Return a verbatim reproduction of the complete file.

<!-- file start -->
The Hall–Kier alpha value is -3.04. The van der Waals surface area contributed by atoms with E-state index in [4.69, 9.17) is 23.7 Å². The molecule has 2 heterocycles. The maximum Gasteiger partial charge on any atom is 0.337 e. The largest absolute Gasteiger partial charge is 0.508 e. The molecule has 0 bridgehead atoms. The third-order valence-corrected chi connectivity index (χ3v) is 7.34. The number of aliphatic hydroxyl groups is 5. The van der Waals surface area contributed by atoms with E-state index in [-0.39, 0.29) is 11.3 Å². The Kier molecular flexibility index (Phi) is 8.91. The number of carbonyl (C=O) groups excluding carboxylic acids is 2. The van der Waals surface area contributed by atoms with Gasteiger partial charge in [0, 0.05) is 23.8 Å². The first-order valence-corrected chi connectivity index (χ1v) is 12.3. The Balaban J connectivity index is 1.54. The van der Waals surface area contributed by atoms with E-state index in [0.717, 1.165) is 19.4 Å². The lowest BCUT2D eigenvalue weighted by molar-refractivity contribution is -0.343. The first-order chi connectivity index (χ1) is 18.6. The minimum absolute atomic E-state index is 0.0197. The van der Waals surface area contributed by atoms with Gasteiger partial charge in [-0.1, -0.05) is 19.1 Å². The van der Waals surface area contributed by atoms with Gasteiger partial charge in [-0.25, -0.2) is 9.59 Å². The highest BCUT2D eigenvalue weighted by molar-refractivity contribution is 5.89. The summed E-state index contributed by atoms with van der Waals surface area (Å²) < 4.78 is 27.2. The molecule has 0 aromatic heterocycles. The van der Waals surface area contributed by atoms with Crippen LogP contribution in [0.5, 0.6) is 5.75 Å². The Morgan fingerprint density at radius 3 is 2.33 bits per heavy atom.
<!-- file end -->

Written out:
The Hall–Kier alpha value is -3.04. The van der Waals surface area contributed by atoms with E-state index in [4.69, 9.17) is 23.7 Å². The molecule has 2 heterocycles. The maximum Gasteiger partial charge on any atom is 0.337 e. The largest absolute Gasteiger partial charge is 0.508 e. The molecule has 0 bridgehead atoms. The third-order valence-corrected chi connectivity index (χ3v) is 7.34. The number of aliphatic hydroxyl groups is 5. The van der Waals surface area contributed by atoms with E-state index in [-0.39, 0.29) is 11.3 Å². The Kier molecular flexibility index (Phi) is 8.91. The number of carbonyl (C=O) groups excluding carboxylic acids is 2. The van der Waals surface area contributed by atoms with Gasteiger partial charge in [0, 0.05) is 23.8 Å². The first-order valence-corrected chi connectivity index (χ1v) is 12.3. The Balaban J connectivity index is 1.54. The van der Waals surface area contributed by atoms with E-state index in [0.717, 1.165) is 19.4 Å². The lowest BCUT2D eigenvalue weighted by molar-refractivity contribution is -0.343. The first-order chi connectivity index (χ1) is 18.6. The minimum absolute atomic E-state index is 0.0197. The van der Waals surface area contributed by atoms with Gasteiger partial charge in [-0.1, -0.05) is 19.1 Å². The van der Waals surface area contributed by atoms with Gasteiger partial charge in [-0.25, -0.2) is 9.59 Å². The highest BCUT2D eigenvalue weighted by molar-refractivity contribution is 5.89. The summed E-state index contributed by atoms with van der Waals surface area (Å²) < 4.78 is 27.2. The molecule has 0 aromatic heterocycles. The van der Waals surface area contributed by atoms with Crippen LogP contribution in [0.5, 0.6) is 5.75 Å². The Morgan fingerprint density at radius 3 is 2.33 bits per heavy atom.